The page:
Hilary Mantel and Will Self pull ahead in Man Booker Prize race(Read article summary)
The winner of the prestigious Man Booker literary prize will be announced in London on the evening of Oct. 16.
First-time nominee journalist Will Self and 2009 winner author Hilary Mantel are favored to win the coveted prize, one of English literatureâ€™s most respected. (Any doubts? Just check the myriad betting contests.)
Self is nominated for â€śUmbrella,â€ť â€śa modernist tale spanning a century and following Audrey Death, a woman who falls into a coma at the end of World War One only to be awoken decades later when Dr. Zack Busner discovers a cure,â€ť according to Reuters.
The book, which has no chapters and few paragraph breaks, has been alternately described as â€śsprawling,â€ť â€śdraining,â€ť and â€śmoving.â€ť
Mantel is nominated for â€śBring Up the Bodies,â€ť a sequel to â€śWolf Hall,â€ť which won the Booker Prize in 2009. â€śBring Up the Bodiesâ€ť picks up where â€śWolf Hallâ€ť left off, following the life of Thomas Cromwell in the backdrop of King Henry VIIIâ€™s court in 1535 as the king grows disenchanted with his second queen and Anne Boleyn prepares to stand trial.
Other nominees include Malaysian Tan Twan Eng is shortlisted for â€śThe Garden of Evening Mists,â€ť a tale about the sole survivor of a Japanese prison camp. Eng was nominated to the Booker longlist in 2007 with his debut novel, â€śThe Gift of Rain.â€ť
Playwright and novelist Deborah Levy delves into the harrowing world of depression in â€śSwimming Home,â€ť which she describes as a â€śpage-turner about sorrow.â€ť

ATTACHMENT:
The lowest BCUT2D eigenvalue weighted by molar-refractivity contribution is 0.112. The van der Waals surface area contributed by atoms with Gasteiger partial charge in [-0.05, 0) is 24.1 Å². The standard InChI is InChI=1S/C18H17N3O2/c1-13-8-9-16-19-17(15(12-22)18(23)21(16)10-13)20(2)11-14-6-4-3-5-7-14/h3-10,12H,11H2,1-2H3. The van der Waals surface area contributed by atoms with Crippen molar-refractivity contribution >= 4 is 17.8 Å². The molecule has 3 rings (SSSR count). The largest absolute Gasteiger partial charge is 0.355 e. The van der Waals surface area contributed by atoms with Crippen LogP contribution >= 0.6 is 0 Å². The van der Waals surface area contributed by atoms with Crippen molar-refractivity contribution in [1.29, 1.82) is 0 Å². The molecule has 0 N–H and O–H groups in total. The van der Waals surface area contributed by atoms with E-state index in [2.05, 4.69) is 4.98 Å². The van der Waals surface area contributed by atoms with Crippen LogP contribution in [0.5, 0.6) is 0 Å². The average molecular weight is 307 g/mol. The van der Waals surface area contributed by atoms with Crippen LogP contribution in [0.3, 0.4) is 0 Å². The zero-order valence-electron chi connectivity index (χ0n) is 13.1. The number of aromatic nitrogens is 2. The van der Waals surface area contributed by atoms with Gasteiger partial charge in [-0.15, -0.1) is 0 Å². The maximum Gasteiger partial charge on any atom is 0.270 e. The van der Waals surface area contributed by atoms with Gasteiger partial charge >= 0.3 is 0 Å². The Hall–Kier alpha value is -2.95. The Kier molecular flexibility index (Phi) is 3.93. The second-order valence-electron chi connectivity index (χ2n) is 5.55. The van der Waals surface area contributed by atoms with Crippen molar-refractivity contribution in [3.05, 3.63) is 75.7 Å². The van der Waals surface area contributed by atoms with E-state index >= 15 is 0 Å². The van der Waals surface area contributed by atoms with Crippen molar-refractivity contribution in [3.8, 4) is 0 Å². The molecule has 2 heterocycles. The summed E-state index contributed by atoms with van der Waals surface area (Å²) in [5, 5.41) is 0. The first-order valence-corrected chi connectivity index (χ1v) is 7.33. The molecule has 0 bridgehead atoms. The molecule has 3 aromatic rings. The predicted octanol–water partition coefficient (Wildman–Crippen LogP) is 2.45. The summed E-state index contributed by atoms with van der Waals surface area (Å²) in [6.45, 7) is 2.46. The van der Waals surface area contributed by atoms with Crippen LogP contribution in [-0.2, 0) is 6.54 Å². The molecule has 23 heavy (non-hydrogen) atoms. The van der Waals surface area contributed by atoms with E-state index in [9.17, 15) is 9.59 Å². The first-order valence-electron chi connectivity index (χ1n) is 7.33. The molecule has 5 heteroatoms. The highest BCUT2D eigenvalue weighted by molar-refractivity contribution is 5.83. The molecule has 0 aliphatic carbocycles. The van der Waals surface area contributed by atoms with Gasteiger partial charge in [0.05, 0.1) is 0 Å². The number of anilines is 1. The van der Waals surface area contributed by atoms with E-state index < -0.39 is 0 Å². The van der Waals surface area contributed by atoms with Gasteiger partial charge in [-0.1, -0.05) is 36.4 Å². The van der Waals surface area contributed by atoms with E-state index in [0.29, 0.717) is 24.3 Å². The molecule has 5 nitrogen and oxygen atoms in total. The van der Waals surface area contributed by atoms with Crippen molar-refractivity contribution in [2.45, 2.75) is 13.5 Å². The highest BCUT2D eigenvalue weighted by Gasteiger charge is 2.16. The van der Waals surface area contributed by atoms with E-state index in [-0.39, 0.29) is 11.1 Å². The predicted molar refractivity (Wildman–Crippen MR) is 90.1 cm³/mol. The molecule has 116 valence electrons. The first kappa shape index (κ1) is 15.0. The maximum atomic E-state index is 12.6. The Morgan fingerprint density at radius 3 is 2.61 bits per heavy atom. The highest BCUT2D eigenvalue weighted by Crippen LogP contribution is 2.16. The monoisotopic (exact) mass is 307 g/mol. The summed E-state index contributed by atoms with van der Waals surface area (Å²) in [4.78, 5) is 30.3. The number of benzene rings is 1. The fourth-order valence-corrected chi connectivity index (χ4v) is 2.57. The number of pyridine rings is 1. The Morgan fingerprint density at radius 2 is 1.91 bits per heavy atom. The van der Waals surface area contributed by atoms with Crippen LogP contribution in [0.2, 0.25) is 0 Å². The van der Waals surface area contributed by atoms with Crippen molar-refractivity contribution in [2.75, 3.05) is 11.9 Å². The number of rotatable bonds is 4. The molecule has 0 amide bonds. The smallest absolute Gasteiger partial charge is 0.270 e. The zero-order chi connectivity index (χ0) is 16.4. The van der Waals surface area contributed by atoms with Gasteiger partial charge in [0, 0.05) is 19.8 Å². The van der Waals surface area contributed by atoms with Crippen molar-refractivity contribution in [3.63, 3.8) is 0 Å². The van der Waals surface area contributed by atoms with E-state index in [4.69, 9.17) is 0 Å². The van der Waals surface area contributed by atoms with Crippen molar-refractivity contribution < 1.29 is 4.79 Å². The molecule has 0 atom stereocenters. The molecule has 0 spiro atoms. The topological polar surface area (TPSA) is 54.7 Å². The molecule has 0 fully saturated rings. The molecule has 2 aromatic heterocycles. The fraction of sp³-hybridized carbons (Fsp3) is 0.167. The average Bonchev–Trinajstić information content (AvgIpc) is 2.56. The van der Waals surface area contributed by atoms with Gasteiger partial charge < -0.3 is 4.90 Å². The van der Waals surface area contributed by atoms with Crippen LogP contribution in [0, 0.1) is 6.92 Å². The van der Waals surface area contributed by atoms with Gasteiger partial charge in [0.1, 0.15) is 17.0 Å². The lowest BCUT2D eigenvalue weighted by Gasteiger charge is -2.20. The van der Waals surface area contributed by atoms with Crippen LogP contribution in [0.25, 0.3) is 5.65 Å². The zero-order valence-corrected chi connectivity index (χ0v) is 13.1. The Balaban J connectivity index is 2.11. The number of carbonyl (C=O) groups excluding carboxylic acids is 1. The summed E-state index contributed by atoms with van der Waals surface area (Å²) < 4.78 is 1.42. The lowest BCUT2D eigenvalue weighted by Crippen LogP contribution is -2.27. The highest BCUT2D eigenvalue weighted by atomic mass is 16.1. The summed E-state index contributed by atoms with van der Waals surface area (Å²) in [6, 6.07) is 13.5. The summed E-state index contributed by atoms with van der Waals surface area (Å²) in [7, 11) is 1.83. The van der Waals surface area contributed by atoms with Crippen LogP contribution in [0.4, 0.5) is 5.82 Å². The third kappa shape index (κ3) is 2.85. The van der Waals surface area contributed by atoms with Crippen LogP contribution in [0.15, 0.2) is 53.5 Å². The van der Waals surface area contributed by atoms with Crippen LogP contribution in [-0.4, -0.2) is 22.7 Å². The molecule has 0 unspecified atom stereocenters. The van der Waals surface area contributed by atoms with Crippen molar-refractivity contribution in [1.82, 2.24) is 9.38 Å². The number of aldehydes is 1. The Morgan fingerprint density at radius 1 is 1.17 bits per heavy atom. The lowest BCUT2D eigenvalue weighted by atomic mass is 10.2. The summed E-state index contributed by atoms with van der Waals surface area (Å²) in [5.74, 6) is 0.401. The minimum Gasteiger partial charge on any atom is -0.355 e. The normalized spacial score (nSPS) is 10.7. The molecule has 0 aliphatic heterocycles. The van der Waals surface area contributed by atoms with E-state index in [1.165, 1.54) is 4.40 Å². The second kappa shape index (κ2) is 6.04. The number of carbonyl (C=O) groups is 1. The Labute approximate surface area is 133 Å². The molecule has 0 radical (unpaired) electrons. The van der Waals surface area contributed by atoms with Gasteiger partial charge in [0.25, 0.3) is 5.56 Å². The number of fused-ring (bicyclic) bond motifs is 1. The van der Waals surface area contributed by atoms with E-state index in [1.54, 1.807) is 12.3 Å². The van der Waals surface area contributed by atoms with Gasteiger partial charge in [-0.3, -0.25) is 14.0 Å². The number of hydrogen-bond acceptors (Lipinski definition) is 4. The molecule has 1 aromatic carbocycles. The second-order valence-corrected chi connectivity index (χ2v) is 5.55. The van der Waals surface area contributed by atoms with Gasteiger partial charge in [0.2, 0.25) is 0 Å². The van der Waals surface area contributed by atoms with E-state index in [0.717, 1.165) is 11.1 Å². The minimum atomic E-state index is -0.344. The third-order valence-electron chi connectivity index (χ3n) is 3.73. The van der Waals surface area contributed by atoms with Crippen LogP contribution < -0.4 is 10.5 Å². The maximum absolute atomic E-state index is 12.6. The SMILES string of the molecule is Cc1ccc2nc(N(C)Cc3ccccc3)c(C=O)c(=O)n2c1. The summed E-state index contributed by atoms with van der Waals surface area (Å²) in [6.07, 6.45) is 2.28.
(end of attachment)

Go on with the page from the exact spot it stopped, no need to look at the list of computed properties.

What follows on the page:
Two first-time novelists are also in the running this year. Indian writer and poet Jeet Thayil is nominated for his debut novel â€śNarcopolis,â€ť set in a Mumbai opium house in the late 1970s. And short story writer Alison Moore is nominated for â€śThe Lighthouse,â€ť about a man haunted by his abandonment as a child who makes a life-changing trip to Germany to search for his past.
The prize always sparks plenty of debate â€“ and betting. Last yearâ€™s contest, of which Julian Barnes was picked for â€śThe Sense of an Ending,â€ť was accused of being â€śdumbed downâ€ť after the chair of the jury said Barnesâ€™s book was chosen for its â€śreadability.â€ť
This yearâ€™s list, reviewers say, is more adventurous. As is the betting. Bookmakers William Hill have made Self a 2/1 favorite with Mantelâ€™s odds at 9/4. Moore and Eng are both 4/1, Levy 9/1, and Thayil 10/1, according to the UKâ€™s Independent.
â€śThis has been an exhilarating year for fiction,â€ť judging panel chair Sir Peter Stothard told the Independent. â€śThe strongest I would say for more than a decade. We were considering... novels, not novelists, texts not reputations. We read and we reread. It was the power and depth of prose that settled most of the judgeâ€™s debates.â€ť
The final debate â€“ who wins the 50,000 pound ($82,000) prize and the prestige that goes with it â€“ is settled tonight.
Husna Haq is a Monitor correspondent.